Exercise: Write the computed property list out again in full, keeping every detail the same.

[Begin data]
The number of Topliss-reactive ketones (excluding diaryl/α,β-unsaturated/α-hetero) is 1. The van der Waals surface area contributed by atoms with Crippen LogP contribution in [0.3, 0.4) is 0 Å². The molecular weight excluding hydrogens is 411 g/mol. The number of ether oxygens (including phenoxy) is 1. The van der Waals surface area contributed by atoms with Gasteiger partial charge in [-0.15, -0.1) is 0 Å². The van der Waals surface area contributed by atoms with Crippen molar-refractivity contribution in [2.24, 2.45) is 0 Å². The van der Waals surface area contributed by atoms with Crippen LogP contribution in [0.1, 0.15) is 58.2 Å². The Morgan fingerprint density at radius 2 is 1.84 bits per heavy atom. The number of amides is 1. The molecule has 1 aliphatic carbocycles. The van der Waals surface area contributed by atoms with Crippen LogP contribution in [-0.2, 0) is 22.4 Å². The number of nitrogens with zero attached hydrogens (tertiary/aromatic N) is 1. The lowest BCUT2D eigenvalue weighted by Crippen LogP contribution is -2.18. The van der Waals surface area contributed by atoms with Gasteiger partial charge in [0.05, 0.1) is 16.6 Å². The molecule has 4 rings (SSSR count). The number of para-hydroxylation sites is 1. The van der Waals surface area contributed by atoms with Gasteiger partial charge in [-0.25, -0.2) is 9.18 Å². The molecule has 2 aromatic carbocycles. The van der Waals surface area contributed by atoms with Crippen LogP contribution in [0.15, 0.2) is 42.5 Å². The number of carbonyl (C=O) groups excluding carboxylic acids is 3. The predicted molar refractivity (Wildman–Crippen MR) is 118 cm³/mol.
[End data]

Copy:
The number of Topliss-reactive ketones (excluding diaryl/α,β-unsaturated/α-hetero) is 1. The van der Waals surface area contributed by atoms with Crippen LogP contribution in [0.3, 0.4) is 0 Å². The molecular weight excluding hydrogens is 411 g/mol. The number of ether oxygens (including phenoxy) is 1. The van der Waals surface area contributed by atoms with Gasteiger partial charge in [-0.15, -0.1) is 0 Å². The van der Waals surface area contributed by atoms with Crippen molar-refractivity contribution in [2.24, 2.45) is 0 Å². The van der Waals surface area contributed by atoms with Crippen LogP contribution in [0.1, 0.15) is 58.2 Å². The Morgan fingerprint density at radius 2 is 1.84 bits per heavy atom. The number of amides is 1. The molecule has 1 aliphatic carbocycles. The van der Waals surface area contributed by atoms with Crippen LogP contribution in [-0.2, 0) is 22.4 Å². The number of nitrogens with zero attached hydrogens (tertiary/aromatic N) is 1. The lowest BCUT2D eigenvalue weighted by Crippen LogP contribution is -2.18. The van der Waals surface area contributed by atoms with Gasteiger partial charge in [0.05, 0.1) is 16.6 Å². The molecule has 4 rings (SSSR count). The number of para-hydroxylation sites is 1. The van der Waals surface area contributed by atoms with Gasteiger partial charge in [-0.25, -0.2) is 9.18 Å². The molecule has 2 aromatic carbocycles. The van der Waals surface area contributed by atoms with Crippen LogP contribution in [0.15, 0.2) is 42.5 Å². The number of carbonyl (C=O) groups excluding carboxylic acids is 3. The predicted molar refractivity (Wildman–Crippen MR) is 118 cm³/mol.